Epinephrine might still have its life-saving potential even if it freezes and thaws out while you’re backpacking in the dead of winter, an experimental study finds.
“It’s definitely a small study, but it gives us pretty conclusive evidence that the freeze-thaw does not seem to degrade the epinephrine,” said Dr. William Smith, an emergency medicine physician at St. John’s Medical Center in Jackson Hole, Wyoming, and one of the study’s authors. “If it does freeze, it’s most likely going to be okay to administer and help the patient in an emergency setting.”
Epinephrine is used by people with severe allergies to insect stings, plants, medications or certain foods, the authors note in the journal Wilderness and Environmental Medicine. An estimated 1 to 2 percent of the population worldwide has such life-threatening allergies, they write.
Without the life-saving drug, those people can experience itchiness and swelling, shortness of breath or even heart attack and death when exposed to an allergen.
People who know they’re at risk usually carry the epinephrine in autoinjectors, such as EpiPen, which offer a single-use dose of 0.3 mg of the drug intramuscularly by needle and syringe.
“It’s all the way from people in ski areas to backpackers to mountain climbers and guides, as well as people carrying with a history of severe allergic reaction or anaphylaxis and not even having a medical degree…,” said Smith, also a paramedic and medical director with the U.S. National Park Service.
In backcountry conditions, Smith and colleagues write, the medication may be exposed to extreme temperatures. The EpiPen’s instructions include a recommendation to replace the device if it has been accidentally refrigerated, but the researchers wanted to see if the product might still be useful in an emergency.
The study team measured the concentration of epinephrine in the standard dose from an autoinjector, then froze and thawed the liquid multiple times over seven days, measuring the epinephrine concentration after each thaw.
The samples subjected to freezing were brought to minus-25 degrees celsius (minus-13 degrees Fahrenheit) and then allowed to warm to room temperature, about 22 degrees C (73 degrees F). These samples were also compared to doses in sealed glass vials that remained at room temperature but away from direct sunlight during the same cycle.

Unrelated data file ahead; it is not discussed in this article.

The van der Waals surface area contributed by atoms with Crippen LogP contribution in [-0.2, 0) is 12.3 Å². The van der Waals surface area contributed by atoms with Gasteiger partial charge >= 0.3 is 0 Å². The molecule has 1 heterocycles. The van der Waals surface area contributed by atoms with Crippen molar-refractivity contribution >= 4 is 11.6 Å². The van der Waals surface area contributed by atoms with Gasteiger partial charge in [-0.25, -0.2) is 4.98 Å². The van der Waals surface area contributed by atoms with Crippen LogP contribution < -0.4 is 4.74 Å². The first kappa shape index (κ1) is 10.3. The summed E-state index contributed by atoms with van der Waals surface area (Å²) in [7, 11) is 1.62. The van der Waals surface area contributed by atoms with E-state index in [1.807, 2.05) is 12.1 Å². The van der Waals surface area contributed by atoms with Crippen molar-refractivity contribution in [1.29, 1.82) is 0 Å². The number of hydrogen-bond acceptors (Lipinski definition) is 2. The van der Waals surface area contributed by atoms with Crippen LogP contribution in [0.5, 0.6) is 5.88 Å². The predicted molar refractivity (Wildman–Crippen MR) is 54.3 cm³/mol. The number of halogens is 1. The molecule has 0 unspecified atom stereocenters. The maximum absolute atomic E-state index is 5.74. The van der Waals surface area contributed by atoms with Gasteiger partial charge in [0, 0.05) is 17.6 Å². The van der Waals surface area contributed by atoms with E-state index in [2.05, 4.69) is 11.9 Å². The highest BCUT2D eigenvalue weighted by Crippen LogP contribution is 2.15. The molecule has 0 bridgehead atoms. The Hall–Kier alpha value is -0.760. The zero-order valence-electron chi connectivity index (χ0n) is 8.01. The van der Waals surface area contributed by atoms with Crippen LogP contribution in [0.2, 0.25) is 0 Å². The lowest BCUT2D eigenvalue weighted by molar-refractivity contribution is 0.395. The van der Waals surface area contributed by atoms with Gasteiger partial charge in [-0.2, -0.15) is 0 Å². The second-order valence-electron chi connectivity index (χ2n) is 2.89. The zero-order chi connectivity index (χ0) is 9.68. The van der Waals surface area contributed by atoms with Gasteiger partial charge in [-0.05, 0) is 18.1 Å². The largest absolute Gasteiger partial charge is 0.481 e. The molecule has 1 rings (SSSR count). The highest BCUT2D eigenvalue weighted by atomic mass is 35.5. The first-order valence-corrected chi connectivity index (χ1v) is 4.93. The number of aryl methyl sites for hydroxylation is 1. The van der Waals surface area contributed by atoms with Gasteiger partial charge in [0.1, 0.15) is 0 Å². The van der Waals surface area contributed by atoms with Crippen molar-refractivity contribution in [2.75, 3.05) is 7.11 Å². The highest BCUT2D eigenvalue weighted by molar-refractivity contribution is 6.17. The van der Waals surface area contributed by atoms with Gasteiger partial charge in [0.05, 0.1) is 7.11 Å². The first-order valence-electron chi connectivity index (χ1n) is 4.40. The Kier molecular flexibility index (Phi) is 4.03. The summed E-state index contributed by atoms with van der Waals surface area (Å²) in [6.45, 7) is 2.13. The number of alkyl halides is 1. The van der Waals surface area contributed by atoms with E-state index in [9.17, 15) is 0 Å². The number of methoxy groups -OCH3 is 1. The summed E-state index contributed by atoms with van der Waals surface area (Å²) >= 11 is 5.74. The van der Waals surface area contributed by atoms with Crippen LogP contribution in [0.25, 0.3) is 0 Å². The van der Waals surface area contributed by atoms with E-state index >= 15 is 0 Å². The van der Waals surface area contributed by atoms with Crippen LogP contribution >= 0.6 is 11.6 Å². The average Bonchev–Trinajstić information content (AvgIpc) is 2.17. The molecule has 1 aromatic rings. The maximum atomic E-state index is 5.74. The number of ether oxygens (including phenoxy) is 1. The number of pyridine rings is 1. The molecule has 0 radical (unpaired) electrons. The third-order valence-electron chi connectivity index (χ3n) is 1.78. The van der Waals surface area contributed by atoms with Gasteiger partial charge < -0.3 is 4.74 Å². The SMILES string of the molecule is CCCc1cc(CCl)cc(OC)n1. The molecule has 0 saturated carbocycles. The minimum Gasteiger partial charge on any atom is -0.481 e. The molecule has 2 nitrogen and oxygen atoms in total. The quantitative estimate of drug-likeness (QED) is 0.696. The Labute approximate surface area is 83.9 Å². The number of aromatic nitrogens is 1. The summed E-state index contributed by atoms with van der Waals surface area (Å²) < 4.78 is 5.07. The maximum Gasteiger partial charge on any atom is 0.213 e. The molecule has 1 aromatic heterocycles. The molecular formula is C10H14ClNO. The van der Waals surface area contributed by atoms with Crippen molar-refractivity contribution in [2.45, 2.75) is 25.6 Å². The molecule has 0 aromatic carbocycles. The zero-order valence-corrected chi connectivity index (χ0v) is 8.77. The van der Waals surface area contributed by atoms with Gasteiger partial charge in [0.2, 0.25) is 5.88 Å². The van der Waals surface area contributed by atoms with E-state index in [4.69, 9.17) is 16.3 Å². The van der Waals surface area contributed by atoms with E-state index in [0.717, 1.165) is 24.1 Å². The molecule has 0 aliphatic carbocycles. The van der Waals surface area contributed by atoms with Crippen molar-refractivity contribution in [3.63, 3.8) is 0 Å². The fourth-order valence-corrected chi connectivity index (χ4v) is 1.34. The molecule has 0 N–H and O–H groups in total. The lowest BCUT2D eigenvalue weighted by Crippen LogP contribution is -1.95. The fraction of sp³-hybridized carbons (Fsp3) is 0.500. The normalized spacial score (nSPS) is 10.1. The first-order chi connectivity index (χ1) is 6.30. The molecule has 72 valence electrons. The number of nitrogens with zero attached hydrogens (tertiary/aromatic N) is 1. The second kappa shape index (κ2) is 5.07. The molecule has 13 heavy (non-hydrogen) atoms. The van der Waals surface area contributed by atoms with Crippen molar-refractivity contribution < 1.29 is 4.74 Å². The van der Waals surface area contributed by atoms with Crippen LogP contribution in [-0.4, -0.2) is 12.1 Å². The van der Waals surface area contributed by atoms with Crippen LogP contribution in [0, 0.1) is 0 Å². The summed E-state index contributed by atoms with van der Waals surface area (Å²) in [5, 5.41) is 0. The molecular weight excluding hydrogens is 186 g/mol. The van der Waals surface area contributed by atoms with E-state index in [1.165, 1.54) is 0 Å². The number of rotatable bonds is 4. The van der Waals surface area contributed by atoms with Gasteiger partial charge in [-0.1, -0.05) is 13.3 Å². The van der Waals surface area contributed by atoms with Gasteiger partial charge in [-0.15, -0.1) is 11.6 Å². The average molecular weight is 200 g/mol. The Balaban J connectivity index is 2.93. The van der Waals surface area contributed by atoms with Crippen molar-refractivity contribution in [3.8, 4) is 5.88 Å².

After seven days of freeze-thaw cycles, the experimental samples had a concentration of 1.041 to 1.106 milligrams of epinephrine per milliliter of fluid, falling within the 0.90 to 1.15 mg/mL considered safe by United States Pharmacopeia standards.
“We would have expected the amount of epinephrine in our samples to change after multiple freeze-thaw cycles if degradation of the molecule had been occurring, but actually our results showed that epinephrine concentration generally went up in a statistically significant trend,” said the study’s lead author Heather Beasley, a medical student at the University of Utah School of Medicine, by email.
The authors said a loss of solution or an error could have led to the slight increase in epinephrine concentrations in the frozen samples and more study is needed.
Dr. Venkatesh Ballamkonda, a director in the emergency medicine department at Mayo Clinic in Minneapolis, Minnesota, called the experiment intriguing.
“Many times medical literature doesn’t have easy applicability to real life and here’s one that goes from the basic science arena to real world applicability very easily all the way down to the child going to school with a peanut allergy,” Bellamkonda told Reuters Health.
“If it were your son or my son or daughter, I’d want to know the epinephrine is still good to use if it sits outside,” he said.
Bellamkonda, who was not involved in the study, also noted that a larger study should examine epinephrine in autoinjectors and not just vials to gauge how well the devices protect the medication.
“Certainly it’s not conclusive in any way but I think it highlights an interesting opportunity for (more) knowledge,” Bellamkonda said.